China’s state-led efforts to spur innovation have raised tensions with its economic partners, especially the United States. But China can take steps to assuage its critics, especially by committing to respect intellectual property, remove non-tariff barriers to cross-border trade and (especially) investment, and eliminate joint-venture requirements for private cross-border investments, so that technology transfer is not coerced.

The bigger challenges concern the role of the state at the nexus of technology and national security. Private Chinese firms investing abroad must credibly signal that their focus is purely commercial, and that they are not pursuing other agendas, like national security. A commitment from the Chinese state to insulate the country’s private multinationals from such agendas would go a long way. No government can be expected to renounce the use of cyber tools in espionage, but governments can avoid implicating the private sector.

China’s state-owned enterprises (SOEs), by contrast, are likely to continue to face higher barriers to clearing foreign-investment review processes. Chinese SOEs can receive difficult-to-detect subsidies, privileged access to low-cost capital, and protection from competition at home. More fundamentally, when the government is the controlling shareholder, the challenge of credibly separating commercial interests from state objectives seems insurmountable.

Obstacles to cross-border investment in the Internet are also high and likely to persist. Here, too, major differences in regulation (including the state’s role with respect to content and access to data) will be difficult, if not impossible, to overcome.

Convergence with the evolving Western model is unlikely in the short run. Tensions between China and the West, especially regarding the state’s role in the market, will persist. But the market-oriented development path will certainly help reduce these tensions. Introducing much greater clarity about the division of responsibilities between the state and the market would remove a major obstacle to further progress.


Michael Spence, a Nobel laureate in economics, is Professor of Economics at NYU’s Stern School of Business, Distinguished Visiting Fellow at the Council on Foreign Relations, Senior Fellow at the Hoover Institution at Stanford University, Advisory Board Co-Chair of the Asia Global Institute in Hong Kong, and Chair of the World Economic Forum Global Agenda Council on New Growth Models. He was the chairman of the independent Commission on Growth and Development, an international body that from 2006-2010 analyzed opportunities for global economic growth, and is the author of The Next Convergence – The Future of Economic Growth in a Multispeed World.


The Shrinking of the Political Middle—and What It Means

As the far right and far left gain strength, countries find it increasingly difficult to get things done—both domestically and globally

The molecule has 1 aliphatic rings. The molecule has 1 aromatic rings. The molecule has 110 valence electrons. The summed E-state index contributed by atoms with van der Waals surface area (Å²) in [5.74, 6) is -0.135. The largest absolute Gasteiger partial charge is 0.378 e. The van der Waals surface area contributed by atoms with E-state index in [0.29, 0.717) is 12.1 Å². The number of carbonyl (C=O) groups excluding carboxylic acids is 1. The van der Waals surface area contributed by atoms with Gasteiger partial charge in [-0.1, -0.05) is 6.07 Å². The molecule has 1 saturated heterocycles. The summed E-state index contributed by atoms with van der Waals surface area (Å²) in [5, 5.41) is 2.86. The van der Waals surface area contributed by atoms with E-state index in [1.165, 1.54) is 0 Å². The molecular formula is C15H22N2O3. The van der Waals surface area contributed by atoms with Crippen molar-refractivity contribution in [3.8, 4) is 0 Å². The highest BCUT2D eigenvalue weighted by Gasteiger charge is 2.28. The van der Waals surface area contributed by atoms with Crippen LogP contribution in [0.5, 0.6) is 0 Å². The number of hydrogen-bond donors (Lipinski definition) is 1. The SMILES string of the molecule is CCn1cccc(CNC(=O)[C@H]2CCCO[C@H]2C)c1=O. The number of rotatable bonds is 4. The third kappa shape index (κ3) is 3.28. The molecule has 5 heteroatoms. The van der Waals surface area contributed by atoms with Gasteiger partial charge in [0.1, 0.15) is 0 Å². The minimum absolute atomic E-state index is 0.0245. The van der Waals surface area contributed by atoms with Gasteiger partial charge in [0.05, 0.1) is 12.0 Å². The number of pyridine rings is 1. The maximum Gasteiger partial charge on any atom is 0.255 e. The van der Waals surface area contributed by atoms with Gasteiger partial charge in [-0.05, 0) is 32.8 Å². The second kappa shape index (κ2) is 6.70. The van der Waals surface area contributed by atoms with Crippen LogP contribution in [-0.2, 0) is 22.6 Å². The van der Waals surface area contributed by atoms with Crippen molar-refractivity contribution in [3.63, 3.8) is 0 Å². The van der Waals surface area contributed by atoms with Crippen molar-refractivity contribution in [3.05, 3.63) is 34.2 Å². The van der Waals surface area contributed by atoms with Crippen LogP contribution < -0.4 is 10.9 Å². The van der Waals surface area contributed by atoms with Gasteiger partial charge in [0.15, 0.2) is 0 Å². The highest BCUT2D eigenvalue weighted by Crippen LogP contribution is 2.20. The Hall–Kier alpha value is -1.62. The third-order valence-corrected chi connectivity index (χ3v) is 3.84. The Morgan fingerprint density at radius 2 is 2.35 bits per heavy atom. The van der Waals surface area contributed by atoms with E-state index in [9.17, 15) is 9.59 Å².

By Greg Ip

Germany’s Angela Merkel won’t run again for chancellor.
Germany’s Angela Merkel won’t run again for chancellor. Photo: TOBIAS SCHWARZ/AFP/Getty Images



In the past two years, the world has been rocked first by the rise of right-wing populists and now by a re-energized left. Both are products of a deeper-seated, destabilizing trend: the hollowing out of the political middle.

The shrinking center has hamstrung governments’ ability to act, as Britain’s Brexit chaos and the U.S.-government shutdown have demonstrated. It also erodes the international cooperation needed to confront common challenges such as on immigration, trade and the climate.

It’s a threat in particular to the global business leaders meeting in Davos this week. They’re the biggest beneficiaries of the market-friendly policies and global openness that centrist parties champion. They increasingly must deal with insurgents on the left and right with little in common except a mistrust of globalization,big banks and big tech.

The demise of the center, years in the making, takes different forms in different countries. In Western Europe, it has come through the rise of splinter parties. From 2007 to 2016 across Western Europe, social-democratic parties’ vote share has plunged to 23% from 31%, while center-right parties’ share has fallen to 29% from 36%, according to political scientist Simon Hix of the London School of Economics.


Gains right and left

The main beneficiary has been the far right, but lately the far left has made inroads. In Germany last year, the center-left Social Democrats and the center-right Christian Democrats, who jointly govern at the federal level, saw their vote shares collapse in state elections. Meanwhile, both the anti-immigrant, anti-euro Alternative for Germany and pro-migrant, environmentalist Greens surged. In Italy, the far right and populist left now jointly govern.

In the U.S. and the U.K., the erosion of the middle has come through polarization between and within the major parties: Both American Republicans and British Conservatives are torn between their establishment and nationalist wings.